The church in Antioch, Syria was prototypical of the evangelistic zeal in many of the early churches. There were converts to Christ – “Christians” – springing up all over the Roman Empire by the grace of God. By AD 180 there were Christians from Britain to the Tigris in Iraq; from the Danube to the Libyan Desert. Justin Martyr, who died in 165 AD wrote that there was no race, Greek or Barbarian, that either wandered in wagons or dwelt in tents which did not offer praise to the Crucified One.
In our bulletin for today I included a quote from Tertullian in his defense before the Roman Emperor. “We are but of yesterday, yet we have filled your empire, your cities, your islands, your castles, your corporate towns, your assemblies, your very camps, your tribes, your companies, your palace, your senate, your forum; your temples alone are left to you. So great are our numbers, that we might successfully contend with you in open warfare; but were we only to withdraw ourselves from you, and to remove by common consent to some remote corner of the globe, our mere secession would be sufficient to accomplish your destruction, and to avenge our cause. You would be left without subjects to govern, and would tremble at the solitude and silence around you – at the awful stillness of a dead world.” My history books are filled with testimonies to the evangelistic success of the early churches.
Sadly about the middle of the second century, churches were growing so quickly, that it was either difficult to maintain enough copies of the written word, or many people were growing lazy. More and more church leaders were using and following oral tradition rather than written copies of the Word. Some, like Eusebius and Papias, appear to have been deliberately creating fictitious accounts of the life of Christ and the Apostles. But many others, not having full copies of the Bible, quoted Scriptures from memory and through that – error was introduced. You’ve all heard me trying to quote scriptures, and you know full-well that I’ve often failed to get it right. At least you had the written Word with which to correct my mistakes.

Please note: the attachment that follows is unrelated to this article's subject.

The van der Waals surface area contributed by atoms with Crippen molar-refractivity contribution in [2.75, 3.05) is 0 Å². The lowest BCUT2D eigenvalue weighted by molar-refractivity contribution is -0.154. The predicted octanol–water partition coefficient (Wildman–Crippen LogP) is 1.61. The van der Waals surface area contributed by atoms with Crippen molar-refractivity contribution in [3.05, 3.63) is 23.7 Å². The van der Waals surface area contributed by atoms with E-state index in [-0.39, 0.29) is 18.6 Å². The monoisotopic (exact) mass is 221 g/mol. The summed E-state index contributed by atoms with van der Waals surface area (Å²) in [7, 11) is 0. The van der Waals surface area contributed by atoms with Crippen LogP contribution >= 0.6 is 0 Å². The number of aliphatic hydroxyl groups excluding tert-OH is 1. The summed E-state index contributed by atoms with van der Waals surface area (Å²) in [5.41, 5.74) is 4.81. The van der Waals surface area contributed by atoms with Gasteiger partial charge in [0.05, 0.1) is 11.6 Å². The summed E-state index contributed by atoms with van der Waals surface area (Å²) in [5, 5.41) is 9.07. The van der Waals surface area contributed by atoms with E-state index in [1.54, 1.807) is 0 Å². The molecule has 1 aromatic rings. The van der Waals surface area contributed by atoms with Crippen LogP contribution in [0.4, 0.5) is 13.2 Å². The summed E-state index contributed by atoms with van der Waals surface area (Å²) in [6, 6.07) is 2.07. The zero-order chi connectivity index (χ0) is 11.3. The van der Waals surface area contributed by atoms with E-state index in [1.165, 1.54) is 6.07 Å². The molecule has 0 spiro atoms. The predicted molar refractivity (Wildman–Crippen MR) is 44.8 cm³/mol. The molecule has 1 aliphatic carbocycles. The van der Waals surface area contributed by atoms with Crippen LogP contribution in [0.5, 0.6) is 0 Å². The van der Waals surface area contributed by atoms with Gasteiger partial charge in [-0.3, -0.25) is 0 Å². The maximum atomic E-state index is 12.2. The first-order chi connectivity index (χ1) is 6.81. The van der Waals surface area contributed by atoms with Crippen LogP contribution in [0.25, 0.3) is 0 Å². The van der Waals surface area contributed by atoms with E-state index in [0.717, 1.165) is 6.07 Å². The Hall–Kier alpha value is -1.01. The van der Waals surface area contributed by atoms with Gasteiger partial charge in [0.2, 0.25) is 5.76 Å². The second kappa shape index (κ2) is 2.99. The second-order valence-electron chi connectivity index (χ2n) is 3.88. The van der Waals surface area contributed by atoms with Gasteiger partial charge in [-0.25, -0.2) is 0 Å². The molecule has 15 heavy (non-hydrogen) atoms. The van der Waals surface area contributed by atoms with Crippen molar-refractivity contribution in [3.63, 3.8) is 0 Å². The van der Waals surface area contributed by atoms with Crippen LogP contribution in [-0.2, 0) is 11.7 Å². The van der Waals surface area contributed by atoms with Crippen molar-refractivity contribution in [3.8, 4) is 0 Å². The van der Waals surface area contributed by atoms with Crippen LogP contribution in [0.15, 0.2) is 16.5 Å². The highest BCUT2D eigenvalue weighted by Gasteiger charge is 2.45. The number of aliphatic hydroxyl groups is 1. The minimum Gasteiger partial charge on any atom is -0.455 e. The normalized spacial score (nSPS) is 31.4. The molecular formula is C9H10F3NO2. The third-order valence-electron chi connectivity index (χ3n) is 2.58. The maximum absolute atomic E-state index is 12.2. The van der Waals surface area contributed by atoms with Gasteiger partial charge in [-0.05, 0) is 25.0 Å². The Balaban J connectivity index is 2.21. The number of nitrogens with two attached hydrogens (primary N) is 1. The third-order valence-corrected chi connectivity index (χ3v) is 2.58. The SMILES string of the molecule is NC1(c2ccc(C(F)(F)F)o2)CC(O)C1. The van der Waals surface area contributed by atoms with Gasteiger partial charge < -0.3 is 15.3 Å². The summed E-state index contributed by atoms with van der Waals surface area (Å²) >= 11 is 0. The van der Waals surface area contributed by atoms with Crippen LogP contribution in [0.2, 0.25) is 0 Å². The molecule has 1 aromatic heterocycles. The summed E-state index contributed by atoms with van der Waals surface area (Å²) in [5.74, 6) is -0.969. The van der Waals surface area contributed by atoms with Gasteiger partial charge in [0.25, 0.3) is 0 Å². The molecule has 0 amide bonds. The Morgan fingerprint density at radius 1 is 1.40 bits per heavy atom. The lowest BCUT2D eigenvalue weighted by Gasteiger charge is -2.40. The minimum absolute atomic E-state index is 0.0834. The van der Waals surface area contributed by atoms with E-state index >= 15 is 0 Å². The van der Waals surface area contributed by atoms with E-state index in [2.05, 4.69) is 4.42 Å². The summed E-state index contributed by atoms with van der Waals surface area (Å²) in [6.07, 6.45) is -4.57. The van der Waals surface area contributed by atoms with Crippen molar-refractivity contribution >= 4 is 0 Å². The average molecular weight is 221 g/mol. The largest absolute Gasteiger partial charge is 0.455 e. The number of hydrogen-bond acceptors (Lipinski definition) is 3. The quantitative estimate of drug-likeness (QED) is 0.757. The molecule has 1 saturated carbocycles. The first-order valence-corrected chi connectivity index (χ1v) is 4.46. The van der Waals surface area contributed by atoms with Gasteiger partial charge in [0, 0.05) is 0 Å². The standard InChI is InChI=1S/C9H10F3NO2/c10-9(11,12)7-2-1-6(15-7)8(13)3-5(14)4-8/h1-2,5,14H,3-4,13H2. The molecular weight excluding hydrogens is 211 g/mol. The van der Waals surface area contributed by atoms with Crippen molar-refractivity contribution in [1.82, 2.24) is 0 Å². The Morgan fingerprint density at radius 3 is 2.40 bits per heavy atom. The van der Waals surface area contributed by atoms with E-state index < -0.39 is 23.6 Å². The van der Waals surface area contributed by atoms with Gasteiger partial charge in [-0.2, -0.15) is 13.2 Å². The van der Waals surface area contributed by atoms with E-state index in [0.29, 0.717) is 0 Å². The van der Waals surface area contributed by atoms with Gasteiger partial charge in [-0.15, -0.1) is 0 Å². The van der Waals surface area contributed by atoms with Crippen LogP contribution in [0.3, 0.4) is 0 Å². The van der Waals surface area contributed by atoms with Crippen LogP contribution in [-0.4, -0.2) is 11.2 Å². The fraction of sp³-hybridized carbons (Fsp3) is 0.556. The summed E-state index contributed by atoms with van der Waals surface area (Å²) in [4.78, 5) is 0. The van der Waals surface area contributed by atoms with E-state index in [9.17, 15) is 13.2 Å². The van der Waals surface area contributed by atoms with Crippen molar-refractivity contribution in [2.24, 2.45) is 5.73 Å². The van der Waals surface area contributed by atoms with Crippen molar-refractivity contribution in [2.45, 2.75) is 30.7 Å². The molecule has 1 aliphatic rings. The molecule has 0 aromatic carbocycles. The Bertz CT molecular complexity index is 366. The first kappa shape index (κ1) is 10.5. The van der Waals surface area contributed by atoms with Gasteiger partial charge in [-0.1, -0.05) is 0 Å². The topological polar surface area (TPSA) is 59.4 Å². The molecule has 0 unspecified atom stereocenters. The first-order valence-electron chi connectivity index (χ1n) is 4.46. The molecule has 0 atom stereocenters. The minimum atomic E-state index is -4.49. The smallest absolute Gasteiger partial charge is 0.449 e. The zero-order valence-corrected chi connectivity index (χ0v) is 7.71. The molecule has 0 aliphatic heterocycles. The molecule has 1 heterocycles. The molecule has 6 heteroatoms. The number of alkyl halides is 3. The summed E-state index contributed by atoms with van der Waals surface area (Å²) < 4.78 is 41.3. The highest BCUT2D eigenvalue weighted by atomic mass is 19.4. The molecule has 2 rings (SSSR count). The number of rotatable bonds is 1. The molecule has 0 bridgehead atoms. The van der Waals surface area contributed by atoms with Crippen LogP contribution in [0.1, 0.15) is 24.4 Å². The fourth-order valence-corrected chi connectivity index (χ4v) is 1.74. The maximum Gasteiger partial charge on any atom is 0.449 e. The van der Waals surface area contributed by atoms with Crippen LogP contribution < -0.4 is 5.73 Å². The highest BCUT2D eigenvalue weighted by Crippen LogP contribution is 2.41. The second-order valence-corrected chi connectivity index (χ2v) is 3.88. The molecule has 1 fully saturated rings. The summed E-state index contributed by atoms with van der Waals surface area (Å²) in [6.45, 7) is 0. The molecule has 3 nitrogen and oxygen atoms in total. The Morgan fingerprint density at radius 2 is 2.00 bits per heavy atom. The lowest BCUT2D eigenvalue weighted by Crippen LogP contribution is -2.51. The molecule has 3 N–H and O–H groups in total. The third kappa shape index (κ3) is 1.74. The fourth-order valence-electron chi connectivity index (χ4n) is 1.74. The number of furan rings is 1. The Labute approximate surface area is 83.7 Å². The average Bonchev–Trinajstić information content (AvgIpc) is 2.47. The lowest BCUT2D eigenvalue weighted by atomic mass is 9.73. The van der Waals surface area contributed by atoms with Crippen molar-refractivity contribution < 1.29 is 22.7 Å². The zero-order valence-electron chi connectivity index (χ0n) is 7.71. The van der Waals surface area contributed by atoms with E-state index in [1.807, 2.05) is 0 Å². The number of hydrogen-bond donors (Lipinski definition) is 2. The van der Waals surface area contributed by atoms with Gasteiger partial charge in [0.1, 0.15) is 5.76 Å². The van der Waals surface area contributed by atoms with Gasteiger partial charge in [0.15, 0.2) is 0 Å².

Here is the point of this message thus far –
The gospel was being spread throughout the Empire, and the Lord was redeeming the lost – primarily among the Gentiles. Churches were being established, and initially they were patterned after churches of the New Testament – both in doctrine and in practice. Those people, no matter what their status in society, were not respected – they were in the world but not of the world. They were not trying to change society into some Christian form – they were too busy living the Christian life, enduring persecution, and awaiting the return of Christ. I Thessalonians is most likely the first of the New Testament epistles. In chapter one Paul described the life of the new believer – “From you sounded out the word of the Lord not only in Macedonia and Achaia, but also in every place your faith to God-ward is spread abroad; so that we need not to speak any thing. For they themselves shew of us what manner of entering in we had unto you, and how ye turned to God from idols to serve the living and true God; And to wait for his Son from heaven, whom he raised from the dead, even Jesus, which delivered us from the wrath to come.” This was characteristic of the life of the early Christian, and it should characterize our lives today.
An historian named Isaac Taylor described the first century Christians and churches this way: “Our brethren of the early church challenge our respect, as well as affection. For theirs was the fervor of a steady faith in things unseen and eternal; Theirs, often, a meek patience under the most grievous wrongs; Theirs the courage to maintain a good profession before the frowning face of philosophy, of secular tyranny, and of splendid superstition; Theirs was abstractness from the world and a painful self-denial; Theirs the most arduous and costly labors of love; theirs a munificence in charity, altogether without example; Theirs was a reverent and scrupulous care of the sacred writings; and this one merit, if they had no other, is of a superlative degree, and should entitle them to the veneration and grateful regards of the modern church. How little do many readers of the Bible, nowadays, think of what it cost the Christians of the second and third centuries, merely to rescue and hide the sacred treasures from the rage of the heathen.”